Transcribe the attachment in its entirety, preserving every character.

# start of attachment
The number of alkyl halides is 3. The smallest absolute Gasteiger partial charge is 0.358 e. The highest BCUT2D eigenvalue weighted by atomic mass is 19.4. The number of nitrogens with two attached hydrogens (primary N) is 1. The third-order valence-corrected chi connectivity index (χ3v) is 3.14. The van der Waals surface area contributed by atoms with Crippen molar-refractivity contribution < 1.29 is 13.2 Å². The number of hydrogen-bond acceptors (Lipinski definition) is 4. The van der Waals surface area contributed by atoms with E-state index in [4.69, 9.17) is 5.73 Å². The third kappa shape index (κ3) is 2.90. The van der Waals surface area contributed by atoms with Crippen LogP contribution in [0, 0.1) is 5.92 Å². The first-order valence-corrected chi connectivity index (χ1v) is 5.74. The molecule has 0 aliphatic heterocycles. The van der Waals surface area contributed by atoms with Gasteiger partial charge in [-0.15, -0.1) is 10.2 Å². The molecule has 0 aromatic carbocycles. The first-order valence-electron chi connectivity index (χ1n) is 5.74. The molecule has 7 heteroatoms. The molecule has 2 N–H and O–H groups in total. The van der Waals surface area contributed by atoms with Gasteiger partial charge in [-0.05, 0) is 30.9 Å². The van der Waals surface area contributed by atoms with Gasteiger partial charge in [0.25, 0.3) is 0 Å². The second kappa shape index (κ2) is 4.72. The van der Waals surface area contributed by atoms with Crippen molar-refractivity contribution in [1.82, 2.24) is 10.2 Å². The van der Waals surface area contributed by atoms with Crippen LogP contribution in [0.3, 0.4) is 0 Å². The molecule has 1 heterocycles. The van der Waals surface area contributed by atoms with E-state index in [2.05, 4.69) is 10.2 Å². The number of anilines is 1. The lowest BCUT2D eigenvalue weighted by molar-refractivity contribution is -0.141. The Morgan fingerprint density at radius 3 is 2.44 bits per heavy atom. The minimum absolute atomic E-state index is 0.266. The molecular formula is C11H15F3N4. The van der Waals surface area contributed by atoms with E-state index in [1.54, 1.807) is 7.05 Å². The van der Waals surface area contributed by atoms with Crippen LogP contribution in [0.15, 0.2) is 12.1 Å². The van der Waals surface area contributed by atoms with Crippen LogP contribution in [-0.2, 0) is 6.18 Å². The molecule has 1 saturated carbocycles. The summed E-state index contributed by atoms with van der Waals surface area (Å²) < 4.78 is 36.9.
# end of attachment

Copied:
The number of alkyl halides is 3. The smallest absolute Gasteiger partial charge is 0.358 e. The highest BCUT2D eigenvalue weighted by atomic mass is 19.4. The number of nitrogens with two attached hydrogens (primary N) is 1. The third-order valence-corrected chi connectivity index (χ3v) is 3.14. The van der Waals surface area contributed by atoms with Crippen molar-refractivity contribution < 1.29 is 13.2 Å². The number of hydrogen-bond acceptors (Lipinski definition) is 4. The van der Waals surface area contributed by atoms with E-state index in [4.69, 9.17) is 5.73 Å². The third kappa shape index (κ3) is 2.90. The van der Waals surface area contributed by atoms with Crippen LogP contribution in [0, 0.1) is 5.92 Å². The first-order valence-corrected chi connectivity index (χ1v) is 5.74. The molecule has 0 aliphatic heterocycles. The van der Waals surface area contributed by atoms with Gasteiger partial charge in [-0.15, -0.1) is 10.2 Å². The molecule has 0 aromatic carbocycles. The first-order valence-electron chi connectivity index (χ1n) is 5.74. The molecule has 7 heteroatoms. The molecule has 2 N–H and O–H groups in total. The van der Waals surface area contributed by atoms with Gasteiger partial charge in [-0.05, 0) is 30.9 Å². The van der Waals surface area contributed by atoms with Gasteiger partial charge in [0.25, 0.3) is 0 Å². The second kappa shape index (κ2) is 4.72. The van der Waals surface area contributed by atoms with Crippen molar-refractivity contribution in [1.82, 2.24) is 10.2 Å². The van der Waals surface area contributed by atoms with Crippen LogP contribution in [0.3, 0.4) is 0 Å². The molecule has 1 heterocycles. The van der Waals surface area contributed by atoms with E-state index in [2.05, 4.69) is 10.2 Å². The number of anilines is 1. The lowest BCUT2D eigenvalue weighted by molar-refractivity contribution is -0.141. The Morgan fingerprint density at radius 3 is 2.44 bits per heavy atom. The minimum absolute atomic E-state index is 0.266. The molecular formula is C11H15F3N4. The van der Waals surface area contributed by atoms with E-state index in [1.54, 1.807) is 7.05 Å². The van der Waals surface area contributed by atoms with Crippen LogP contribution in [0.15, 0.2) is 12.1 Å². The van der Waals surface area contributed by atoms with Crippen LogP contribution in [-0.2, 0) is 6.18 Å². The molecule has 1 saturated carbocycles. The summed E-state index contributed by atoms with van der Waals surface area (Å²) < 4.78 is 36.9.